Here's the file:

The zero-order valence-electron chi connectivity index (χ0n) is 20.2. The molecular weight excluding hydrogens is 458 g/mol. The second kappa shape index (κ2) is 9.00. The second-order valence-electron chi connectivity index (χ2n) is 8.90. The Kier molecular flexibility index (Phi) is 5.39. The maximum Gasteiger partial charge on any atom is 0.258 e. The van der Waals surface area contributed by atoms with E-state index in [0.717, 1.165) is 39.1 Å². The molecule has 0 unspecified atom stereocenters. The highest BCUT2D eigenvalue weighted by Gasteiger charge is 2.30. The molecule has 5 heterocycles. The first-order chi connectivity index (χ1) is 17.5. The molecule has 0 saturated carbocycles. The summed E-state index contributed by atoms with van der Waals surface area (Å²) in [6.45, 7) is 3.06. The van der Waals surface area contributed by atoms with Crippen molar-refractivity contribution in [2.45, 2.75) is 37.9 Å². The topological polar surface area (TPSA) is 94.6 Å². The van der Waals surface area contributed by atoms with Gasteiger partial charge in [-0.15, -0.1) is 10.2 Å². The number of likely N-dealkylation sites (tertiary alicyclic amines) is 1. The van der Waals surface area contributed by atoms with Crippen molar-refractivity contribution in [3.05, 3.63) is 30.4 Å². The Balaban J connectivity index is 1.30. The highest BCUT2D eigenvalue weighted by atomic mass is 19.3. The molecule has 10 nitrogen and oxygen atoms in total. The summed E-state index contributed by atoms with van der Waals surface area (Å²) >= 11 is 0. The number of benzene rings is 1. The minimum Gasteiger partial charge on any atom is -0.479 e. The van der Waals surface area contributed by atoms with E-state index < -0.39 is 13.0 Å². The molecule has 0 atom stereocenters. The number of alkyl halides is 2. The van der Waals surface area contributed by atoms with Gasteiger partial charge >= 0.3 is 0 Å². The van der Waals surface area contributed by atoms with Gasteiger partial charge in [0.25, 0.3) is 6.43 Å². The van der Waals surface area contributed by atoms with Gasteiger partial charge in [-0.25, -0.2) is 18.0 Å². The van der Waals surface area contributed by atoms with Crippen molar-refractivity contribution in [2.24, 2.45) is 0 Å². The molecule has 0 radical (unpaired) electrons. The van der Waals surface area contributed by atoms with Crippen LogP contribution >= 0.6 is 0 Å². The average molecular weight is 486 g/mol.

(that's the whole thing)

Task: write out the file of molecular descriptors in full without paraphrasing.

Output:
The zero-order valence-electron chi connectivity index (χ0n) is 20.2. The molecular weight excluding hydrogens is 458 g/mol. The second kappa shape index (κ2) is 9.00. The second-order valence-electron chi connectivity index (χ2n) is 8.90. The Kier molecular flexibility index (Phi) is 5.39. The maximum Gasteiger partial charge on any atom is 0.258 e. The van der Waals surface area contributed by atoms with E-state index in [0.717, 1.165) is 39.1 Å². The molecule has 0 unspecified atom stereocenters. The highest BCUT2D eigenvalue weighted by Gasteiger charge is 2.30. The molecule has 5 heterocycles. The first-order chi connectivity index (χ1) is 17.5. The molecule has 0 saturated carbocycles. The summed E-state index contributed by atoms with van der Waals surface area (Å²) in [6.45, 7) is 3.06. The van der Waals surface area contributed by atoms with Crippen molar-refractivity contribution in [2.45, 2.75) is 37.9 Å². The topological polar surface area (TPSA) is 94.6 Å². The van der Waals surface area contributed by atoms with Gasteiger partial charge in [-0.15, -0.1) is 10.2 Å². The number of likely N-dealkylation sites (tertiary alicyclic amines) is 1. The van der Waals surface area contributed by atoms with Crippen molar-refractivity contribution in [3.05, 3.63) is 30.4 Å². The Balaban J connectivity index is 1.30. The highest BCUT2D eigenvalue weighted by atomic mass is 19.3. The molecule has 10 nitrogen and oxygen atoms in total. The summed E-state index contributed by atoms with van der Waals surface area (Å²) >= 11 is 0. The number of benzene rings is 1. The minimum Gasteiger partial charge on any atom is -0.479 e. The van der Waals surface area contributed by atoms with E-state index < -0.39 is 13.0 Å². The molecule has 0 atom stereocenters. The number of alkyl halides is 2. The van der Waals surface area contributed by atoms with Gasteiger partial charge >= 0.3 is 0 Å². The van der Waals surface area contributed by atoms with Gasteiger partial charge in [0.25, 0.3) is 6.43 Å². The van der Waals surface area contributed by atoms with Gasteiger partial charge in [-0.25, -0.2) is 18.0 Å². The van der Waals surface area contributed by atoms with Crippen molar-refractivity contribution in [2.24, 2.45) is 0 Å². The molecule has 0 radical (unpaired) electrons. The van der Waals surface area contributed by atoms with Crippen LogP contribution >= 0.6 is 0 Å². The average molecular weight is 486 g/mol.